Joseph Marcell

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Joseph Marcell
Joseph Marcell (14282811444 a008fff1c0 n) (cropped).jpg
Marcell, at the Lakeside Theatre (May 2014)
Born (1948-08-14) 14 August 1948 (age 72)
OccupationActor, comedian
Years active1969–present
Spouse(s)Judith M. Midtby
(m. 1975; div. 1980)
Joyce T. Walsh
(m. 1995)
Children2

Joseph Marcell (born 14 August 1948) is an English actor and comedian, whom is best known for his role as Geoffrey Butler, the butler, on the sitcom by NBC, The Fresh Prince of Bel-Air from September 1990, until it ended in May 1996.[1] Born in Saint Lucia, he moved to the United Kingdom, when he was nine years old, and grew up in Peckham, South London. Marcell currently lives in Banstead, Surrey.

He studied theatre and science, at the University of Sheffield, then took courses in speech and dance, at the Central School of Speech and Drama.

Career[edit]

As one member of the Royal Shakespeare Company, he appeared in productions of Othello, and A Midsummer Night's Dream. He has also appeared often, on television in Britain, and in feature films. He serves on the board of the Shakespeare's Globe Theatre in London, where he featured, in an nationwide production, of Shakespeare’s Much Ado About Nothing, and King Lear.[2][3]

He played Gonzalo, in the play by Shakespeare, The Tempest, at Sam Wanamaker Playhouse, in May 2016.[4][5] He also played Solly Two Kings, in the play by August Wilson, Gem of the Ocean at the Tricycle Theatre, in London, in January 2016.[6] Marcell began rehearsals as Titus Andronicus, in July 2017, for the La Grande Shakespeare Company, in La Grande, Oregon.[7]

Film and television[edit]

Year Title Role Notes
1974 Antony and Cleopatra Eros
1978–1979 Empire Road Walter Isaacs fifteen episodes
1980 The Professionals Nero Credited as Joe Marcell
1983 Rumpole of the Bailey Freddy Ruingo
1985 Juliet Bravo Bold
1987 Playing Away
1987 Cry Freedom Moses
1988 Doctor Who John Episode: “Remembrance of the Daleks
1989 Boon Charlie Fowkes
1990 Desmond's Matthew McFarlane
1990–1996 The Fresh Prince of Bel-Air Geoffrey Butler 146 episodes
1992 EastEnders Adrian Bell two episodes
1993 David Copperfield Mr. Micawber (voice)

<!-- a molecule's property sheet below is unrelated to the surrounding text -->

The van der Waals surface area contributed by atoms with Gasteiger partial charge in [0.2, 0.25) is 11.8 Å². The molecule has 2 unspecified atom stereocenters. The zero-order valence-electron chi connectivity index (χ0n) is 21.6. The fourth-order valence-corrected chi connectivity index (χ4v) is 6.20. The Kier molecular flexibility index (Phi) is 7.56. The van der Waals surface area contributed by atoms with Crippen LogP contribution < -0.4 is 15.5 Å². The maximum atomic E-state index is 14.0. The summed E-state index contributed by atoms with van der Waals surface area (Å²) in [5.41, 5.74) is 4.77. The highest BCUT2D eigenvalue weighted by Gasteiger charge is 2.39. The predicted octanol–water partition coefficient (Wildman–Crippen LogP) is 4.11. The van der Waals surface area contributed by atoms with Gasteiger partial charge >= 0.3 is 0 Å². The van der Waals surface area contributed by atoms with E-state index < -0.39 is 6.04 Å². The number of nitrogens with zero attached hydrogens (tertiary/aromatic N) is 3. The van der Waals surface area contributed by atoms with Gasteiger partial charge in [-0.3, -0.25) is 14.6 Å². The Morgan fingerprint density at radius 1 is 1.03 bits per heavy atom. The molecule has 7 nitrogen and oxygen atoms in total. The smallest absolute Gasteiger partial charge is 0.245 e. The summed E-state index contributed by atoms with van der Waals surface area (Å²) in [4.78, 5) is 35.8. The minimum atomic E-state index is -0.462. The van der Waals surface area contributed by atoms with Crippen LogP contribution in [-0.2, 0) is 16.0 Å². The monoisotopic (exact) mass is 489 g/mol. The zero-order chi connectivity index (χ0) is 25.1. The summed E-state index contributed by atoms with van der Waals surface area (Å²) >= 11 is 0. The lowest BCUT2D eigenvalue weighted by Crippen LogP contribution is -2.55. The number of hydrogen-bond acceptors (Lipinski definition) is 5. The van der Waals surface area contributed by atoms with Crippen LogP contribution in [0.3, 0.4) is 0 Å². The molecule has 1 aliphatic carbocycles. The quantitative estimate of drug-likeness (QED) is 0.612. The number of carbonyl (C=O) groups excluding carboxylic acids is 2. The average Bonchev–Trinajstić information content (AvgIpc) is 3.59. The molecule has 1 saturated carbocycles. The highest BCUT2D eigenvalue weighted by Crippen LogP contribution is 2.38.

1994 Sioux City Dr. Darryl Reichert
1997 Living Single Reese
1998 In the House Minister
1998 The Bill Vernon Johnson
1998 Brothers and Sisters Pastor Gittens
2003–2004 The Bold and the Beautiful Hudson twenty three episodes
2006 EastEnders Aubrey Valentine seven episodes
2007 Rough Crossings David George
2008 Holby City Carl Webster two episodes
2008 A Touch of Frost Joshua Ray
2014 Death in Paradise Alexander Jackson Episode: “The Man with the Golden Gun
2019 The Boy Who Harnessed the Wind Chief Wembe
2020 Ratched Len Bronley two episodes

Stage[edit]

References[edit]

  1. ^ Made in the Caribbean (4 August 2012). "Caribbean Footsteps meets with Joseph Marcell". Retrieved 23 October 2017 – via YouTube. I really am and I've always been a Saint Lucian.
  2. ^ "King Lear Played by Joseph Marcell". Shakespeare's Globe. 2013. Retrieved 24 March 2019.
  3. ^ Linn, Sarah (12 November 2014). "Joseph Marcell goes from 'Fresh Prince' to 'King Lear'". Sanluisobispo.com. Retrieved 24 March 2019.
  4. ^ "Joseph Marcell as Gonzalo – The Tempest". BBC Programmes. BBC. 9 May 2016. Retrieved 24 March 2019.
  5. ^ "Gonzalo Played by Joseph Marcell". Shakespeare's Globe. 2016. Retrieved 24 March 2019.
  6. ^ Taylor, Paul (13 January 2016). "Gem of the Ocean, Tricycle Theatre, London". Independent. Retrieved 24 March 2019.
  7. ^ Adair, Emily (26 January 2017). "'Fresh' face joins local production". La Grande Observer. A Western Communications Company. Retrieved 24 March 2019.
  8. ^ Jaffee, Larry (29 September 2014). "Touring the Globe As 'King Lear', Joseph Marcell Talks 'Fresh Prince', Shakespeare and 'EastEnders'". HuffPost. Oath Inc. Retrieved 24 March 2019.
  9. ^ Billington, Michael (12 January 2006). "Gem of the Ocean". The Guardian. Retrieved 24 March 2019.
  10. ^ Morgan, Fergus (25 January 2018). "Lady Windermere's Fan at the Vaudeville, London – review round-up". The Stage. Retrieved 8 April 2018.
  11. ^ Cavendish, Dominic (24 February 2016). "The Tempest is a magical last bow for the Globe's Dominic Dromgoole". The Daily Telegraph. Telegraph Media Group Limited. Retrieved 24 March 2019.

External links[edit]